As we embark on the journey of a new year, we are carrying forward the lessons of the past. The current waves of COVID-19 transmission and response requires the integration of gender analysis across peace-development-humanitarian work and the language of human security including in communication
As the COVID-19 and the climate crisis continue to wreak havoc on our bodies, our families and communities how we organise and move forward brings us many insights from the lessons of not just our immediate past but also the wisdom gained from our foremothers.
The COVID-19 pandemic brought global attention to what women have been talking about for generations that the virus spread was bound to have a gendered aspect particularly for women who provide most of the informal care within families, who work in what is still deemed as the informal economy, as well as those working as domestic workers and in the tourism sector. There was also a need to understand how women with disabilities face even greater challenges in order to access information and health services.
Days after the WHO declared Covid-19 a pandemic on March 11, it was actually the feminist movement that began sounding the alarm about the “high risk” roles played by women during the pandemic, citing estimates that between 70 to 77% of the world’s healthcare workers are women; and 83% of the social care workforce. Women, they declared, are on the frontlines of the fight against Covid-19.
But there is another dimension to the COVIS pandemic that we need to address and that is women’s access to information and channels of communication to not only amplify the impact on their lives or hold response and recovery measures more accountable to women’s rights and inclusion commitments but also, to ensure women are providing recommendations as frontline experts.
Marites N. Sison highlights in a feature for WACC Global that in some cases community media, particularly women’s radio, have stepped in to fill the gap. Mama FM, a women-focused radio station serving the underprivileged in Uganda, changed its programming to focus on the Covid-19 pandemic. In Ukraine, Hromadske Radio, a non-profit radio station created new programs that focused specifically on women’s issues such as domestic violence and child care.
Women on the frontlines
In the Pacific Island country of Vanuatu, Women leaders from the indigenous Women I Tok Tok Tugeta network have been driving the COVID19 response in Vanuatu.
Following a training with the World Health Organization and the Vanuatu Ministry of Health on managing local coronavirus response, women leaders began sharing their knowledge with their communities through texting campaigns on best practices to curb the virus and by community demonstrations on proper handwashing, coughing and sneezing techniques, and safe sanitation practices. The women have reached 183 households and 915 people across Eton.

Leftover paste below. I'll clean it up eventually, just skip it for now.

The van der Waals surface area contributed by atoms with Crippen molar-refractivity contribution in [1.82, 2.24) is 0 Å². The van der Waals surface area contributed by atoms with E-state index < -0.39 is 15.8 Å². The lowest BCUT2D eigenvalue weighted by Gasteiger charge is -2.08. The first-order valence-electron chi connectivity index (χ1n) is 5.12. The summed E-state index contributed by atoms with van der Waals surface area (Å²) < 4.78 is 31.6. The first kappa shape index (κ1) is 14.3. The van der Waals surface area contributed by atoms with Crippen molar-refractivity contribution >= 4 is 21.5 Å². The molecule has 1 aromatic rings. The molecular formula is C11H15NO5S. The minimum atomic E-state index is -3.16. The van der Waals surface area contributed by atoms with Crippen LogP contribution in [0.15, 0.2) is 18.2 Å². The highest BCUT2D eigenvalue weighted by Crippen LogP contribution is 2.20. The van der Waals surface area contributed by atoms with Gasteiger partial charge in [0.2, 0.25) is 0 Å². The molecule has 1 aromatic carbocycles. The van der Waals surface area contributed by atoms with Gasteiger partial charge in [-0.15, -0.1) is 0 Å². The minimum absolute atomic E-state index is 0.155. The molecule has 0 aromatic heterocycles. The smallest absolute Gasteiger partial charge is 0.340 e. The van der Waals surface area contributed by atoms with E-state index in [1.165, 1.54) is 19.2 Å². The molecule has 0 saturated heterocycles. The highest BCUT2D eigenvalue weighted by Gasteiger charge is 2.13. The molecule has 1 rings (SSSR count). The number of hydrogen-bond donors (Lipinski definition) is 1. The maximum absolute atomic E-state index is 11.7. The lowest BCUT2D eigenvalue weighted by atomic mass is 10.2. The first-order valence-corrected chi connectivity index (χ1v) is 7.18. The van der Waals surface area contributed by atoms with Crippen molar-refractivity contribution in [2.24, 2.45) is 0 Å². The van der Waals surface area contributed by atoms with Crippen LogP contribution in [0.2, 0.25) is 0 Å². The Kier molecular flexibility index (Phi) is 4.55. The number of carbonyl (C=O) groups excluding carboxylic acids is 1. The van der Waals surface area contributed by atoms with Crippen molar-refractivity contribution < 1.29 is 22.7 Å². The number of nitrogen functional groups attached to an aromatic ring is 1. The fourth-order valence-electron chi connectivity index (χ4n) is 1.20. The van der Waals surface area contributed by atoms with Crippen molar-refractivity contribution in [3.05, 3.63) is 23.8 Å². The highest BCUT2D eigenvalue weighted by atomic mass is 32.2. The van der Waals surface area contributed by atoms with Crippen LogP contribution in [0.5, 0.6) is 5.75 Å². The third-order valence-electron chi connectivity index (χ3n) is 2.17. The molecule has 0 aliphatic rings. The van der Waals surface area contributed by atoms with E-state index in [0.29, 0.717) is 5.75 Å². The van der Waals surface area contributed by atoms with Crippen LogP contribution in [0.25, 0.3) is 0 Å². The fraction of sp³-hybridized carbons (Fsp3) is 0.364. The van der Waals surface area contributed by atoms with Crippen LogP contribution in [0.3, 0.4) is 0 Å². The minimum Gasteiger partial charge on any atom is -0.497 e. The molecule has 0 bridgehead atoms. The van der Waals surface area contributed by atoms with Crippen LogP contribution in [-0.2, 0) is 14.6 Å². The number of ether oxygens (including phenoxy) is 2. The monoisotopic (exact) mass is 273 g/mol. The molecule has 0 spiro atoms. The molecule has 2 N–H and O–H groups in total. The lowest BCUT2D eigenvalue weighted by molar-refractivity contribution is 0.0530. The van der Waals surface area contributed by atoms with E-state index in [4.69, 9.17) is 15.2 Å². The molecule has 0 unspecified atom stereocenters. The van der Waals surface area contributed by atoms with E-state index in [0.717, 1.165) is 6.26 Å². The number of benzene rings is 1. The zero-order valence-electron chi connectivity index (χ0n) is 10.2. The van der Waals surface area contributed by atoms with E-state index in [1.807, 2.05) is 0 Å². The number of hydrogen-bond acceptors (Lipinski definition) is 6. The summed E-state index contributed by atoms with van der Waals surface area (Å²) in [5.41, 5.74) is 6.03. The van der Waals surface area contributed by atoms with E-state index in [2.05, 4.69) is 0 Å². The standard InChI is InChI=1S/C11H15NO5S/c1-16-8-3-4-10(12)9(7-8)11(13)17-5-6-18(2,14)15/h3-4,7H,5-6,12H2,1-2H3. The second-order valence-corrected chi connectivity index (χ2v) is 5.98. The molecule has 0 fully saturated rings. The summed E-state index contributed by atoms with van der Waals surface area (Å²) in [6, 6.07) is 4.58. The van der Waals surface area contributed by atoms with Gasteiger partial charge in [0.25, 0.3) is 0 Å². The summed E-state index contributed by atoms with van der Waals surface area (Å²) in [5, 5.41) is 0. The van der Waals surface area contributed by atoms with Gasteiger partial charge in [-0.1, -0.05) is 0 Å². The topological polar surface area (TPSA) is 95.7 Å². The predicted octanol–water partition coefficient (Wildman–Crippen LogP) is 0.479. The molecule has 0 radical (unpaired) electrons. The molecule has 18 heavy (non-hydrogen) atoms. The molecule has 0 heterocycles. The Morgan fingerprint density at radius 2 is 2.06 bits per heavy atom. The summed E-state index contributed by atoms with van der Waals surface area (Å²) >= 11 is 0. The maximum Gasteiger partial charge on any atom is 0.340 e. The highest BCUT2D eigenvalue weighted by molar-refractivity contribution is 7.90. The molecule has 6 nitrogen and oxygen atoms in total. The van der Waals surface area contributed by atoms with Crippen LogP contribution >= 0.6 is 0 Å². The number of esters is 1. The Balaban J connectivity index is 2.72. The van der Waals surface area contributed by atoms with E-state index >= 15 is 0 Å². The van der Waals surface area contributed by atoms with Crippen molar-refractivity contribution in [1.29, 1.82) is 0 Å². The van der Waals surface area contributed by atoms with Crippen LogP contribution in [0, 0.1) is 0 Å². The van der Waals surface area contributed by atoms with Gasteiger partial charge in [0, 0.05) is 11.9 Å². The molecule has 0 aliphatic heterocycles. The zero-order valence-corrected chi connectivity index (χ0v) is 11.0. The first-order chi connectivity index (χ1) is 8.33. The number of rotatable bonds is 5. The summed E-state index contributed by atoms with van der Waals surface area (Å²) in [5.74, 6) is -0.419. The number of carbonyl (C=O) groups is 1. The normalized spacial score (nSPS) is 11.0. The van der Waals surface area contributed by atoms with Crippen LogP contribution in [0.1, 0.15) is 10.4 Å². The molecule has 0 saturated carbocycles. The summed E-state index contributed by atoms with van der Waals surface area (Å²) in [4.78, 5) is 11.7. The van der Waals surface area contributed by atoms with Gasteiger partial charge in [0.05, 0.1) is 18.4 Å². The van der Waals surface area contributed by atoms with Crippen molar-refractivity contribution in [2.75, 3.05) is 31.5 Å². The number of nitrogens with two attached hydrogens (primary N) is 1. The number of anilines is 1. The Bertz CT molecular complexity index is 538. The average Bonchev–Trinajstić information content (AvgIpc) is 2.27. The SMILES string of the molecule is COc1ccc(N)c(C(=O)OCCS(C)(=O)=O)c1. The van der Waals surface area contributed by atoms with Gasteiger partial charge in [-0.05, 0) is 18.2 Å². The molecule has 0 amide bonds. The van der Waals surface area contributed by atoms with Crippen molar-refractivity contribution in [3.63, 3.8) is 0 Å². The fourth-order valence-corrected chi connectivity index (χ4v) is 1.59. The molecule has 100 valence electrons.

Between June – October, women leaders through the Meri Gat Infomesen team in Bougainville and Port Moresby had developed inclusive COVID19 prevention messages to reach more than 6.3 million random Digicel PNG prepaid subscribers NCD, Bougainville, Goroka, Morobe, East New Britain, West New Britain, Western Highlands, Eastern Highlands, New Ireland, West Sepik, Madang and surrounding areas!
In both countries, the messages were developed and transmitted in local language.
Both these initiatives by partners of the Pacific based Shifting the Power Coalition and are in line with the recommendations published in http://actionaid.org.au/wp-content/uploads/2018/08/STPC-AdvocacyReport2020-FINAL-pages.pdf
As we head into the 3rd year of living with the pandemic it is disappointing that women remain excluded from decision making processes that shape sustainable prevention and response strategies to conflicts, crises, and disasters. This persists despite the commitments to women’s rights, to provide access to resources and power; for full and inclusive women’s participation in decision making.
It is one of the reasons why we – i.e., both the Shifting the Power Coalition and GPPAC are signatories to the WPS – Humanitarian Action Compact - an institutional framework that brings together WPS and YPS resolutions, the Sendai Framework, the Grand Bargain and outcomes of the World Humanitarian Summit.
The WPS Agenda must shift the power and support localisation.
The adoption of UNSCR 1325 demonstrated what is possible when women, member states (governments) and UN agencies collaborate. The subsequent resolutions have enabled us to be innovative and redesign processes to address the nexus of the pillars of participation, protection, prevention and relief and recovery - tackling persistent social, economic and political barriers perpetuated by climate change and COVID-19.
UNSCR2242 is particularly significant because of its reference to human security with a specific reference to climate change and health pandemics and is an opportunity to hold the security council accountable to women, peace and human security approaches to deliver inclusive decisions in consultation with women on the frontline. The WPS and Humanitarian Action Compact – further reaffirms the need to bridge the gap between the Participation, Prevention, Protection and Relief and Recovery pillars of the WPS agenda.
Peace-Development-Humanitarian Nexus - Our lives are not siloed so why are our institutions?